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What’s going on with the new overtime rule?

Updated on June 21, 2017: On June 7, 2017, in testimony before the Appropriations Committee of the U.S. House of Representatives, Labor Secretary Alexander Acosta announced that the DOL would submit a request for information (RFI) on the new overtime rule in about 2 or 3 weeks. An RFI is usually one of the first steps in changing or developing a new rule. At his confirmation hearing, Secretary Acosta suggested that a new trigger point of $33,000 would be reasonable.

In 2016, the Obama administration issued a new overtime rule. The rule was set to take effect on December 1, 2016. But in November 2016, a Federal district judge enjoined the enforcement of the rule. In December, the U.S. Department of Labor (DOL) appealed the district judge’s injunction to the U.S. Fifth Circuit Court of Appeals.

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U.S. House of Representative passes comp time bill

On May 2, 2017, the U.S. House of Representatives passed a bill that would allow employees to be compensated for overtime with compensatory time, more often referred to as “comp time.” The bill was introduced by Representative Martha Roby, a Republican who represents Alabama’s second Congressional district. The second Congressional district is composed of Montgomery County and most of southeast Alabama.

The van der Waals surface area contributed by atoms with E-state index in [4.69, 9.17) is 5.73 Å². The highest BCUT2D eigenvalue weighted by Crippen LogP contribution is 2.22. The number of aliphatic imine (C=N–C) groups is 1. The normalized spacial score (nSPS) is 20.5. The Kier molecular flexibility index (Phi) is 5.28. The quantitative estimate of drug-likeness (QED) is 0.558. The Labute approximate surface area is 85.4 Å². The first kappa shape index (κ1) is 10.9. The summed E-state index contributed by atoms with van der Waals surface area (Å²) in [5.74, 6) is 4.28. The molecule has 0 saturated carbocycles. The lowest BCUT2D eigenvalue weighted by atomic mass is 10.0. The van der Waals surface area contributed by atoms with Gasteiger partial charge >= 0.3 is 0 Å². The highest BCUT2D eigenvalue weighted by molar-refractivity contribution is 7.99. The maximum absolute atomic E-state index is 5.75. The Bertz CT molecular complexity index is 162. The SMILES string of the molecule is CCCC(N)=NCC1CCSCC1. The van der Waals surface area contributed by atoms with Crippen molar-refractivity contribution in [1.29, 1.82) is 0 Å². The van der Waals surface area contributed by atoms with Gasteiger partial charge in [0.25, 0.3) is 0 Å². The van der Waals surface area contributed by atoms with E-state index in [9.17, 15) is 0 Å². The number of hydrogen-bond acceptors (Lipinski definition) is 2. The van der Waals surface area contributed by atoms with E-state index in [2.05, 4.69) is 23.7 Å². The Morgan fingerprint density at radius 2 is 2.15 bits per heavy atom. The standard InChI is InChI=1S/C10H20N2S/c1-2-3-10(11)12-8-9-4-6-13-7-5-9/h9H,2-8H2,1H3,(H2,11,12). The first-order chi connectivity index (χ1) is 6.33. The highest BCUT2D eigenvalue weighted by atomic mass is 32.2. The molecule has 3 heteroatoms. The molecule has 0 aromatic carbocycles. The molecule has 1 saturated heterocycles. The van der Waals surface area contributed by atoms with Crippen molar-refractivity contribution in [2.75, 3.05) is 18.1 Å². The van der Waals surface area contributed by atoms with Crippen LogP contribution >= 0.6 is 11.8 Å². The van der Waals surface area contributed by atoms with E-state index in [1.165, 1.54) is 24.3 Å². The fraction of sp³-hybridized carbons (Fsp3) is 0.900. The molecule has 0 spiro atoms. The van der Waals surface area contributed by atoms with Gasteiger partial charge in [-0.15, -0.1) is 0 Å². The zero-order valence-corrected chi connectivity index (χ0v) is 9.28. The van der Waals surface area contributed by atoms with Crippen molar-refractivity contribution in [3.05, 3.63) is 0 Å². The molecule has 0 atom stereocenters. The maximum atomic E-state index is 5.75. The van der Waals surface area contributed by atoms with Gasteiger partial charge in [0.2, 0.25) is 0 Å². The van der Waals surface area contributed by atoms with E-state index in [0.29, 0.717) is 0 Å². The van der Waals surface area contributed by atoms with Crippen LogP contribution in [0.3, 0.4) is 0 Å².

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Employers must begin using new I-9 Form

As of January 22, 2017, employers must use the new I-9 Form when onboarding new employees.

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Update on appeal of injunction against new overtime rules

On December 1, 2016, the U.S. Department of Labor (DOL) filed a notice of appeal in Nevada v. U.S. Department of Labor. The appeal comes as a result of a U.S. District Court in Texas issuing a nationwide injunction against the DOL’s new overtime rules that were to go into effect on December 1. The appeal was filed in the U.S. Fifth Circuit Court of Appeals (docket number 16-41606).

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U.S. District Court in Texas enjoins enforcement of new overtime rules

Update to this post:  On December 1, 2016, the U.S. Department of Labor filed a notice of appeal in this case.  We will now have to "stay tuned" for a decision by the U.S. Fifth Circuit Court of Appeals.

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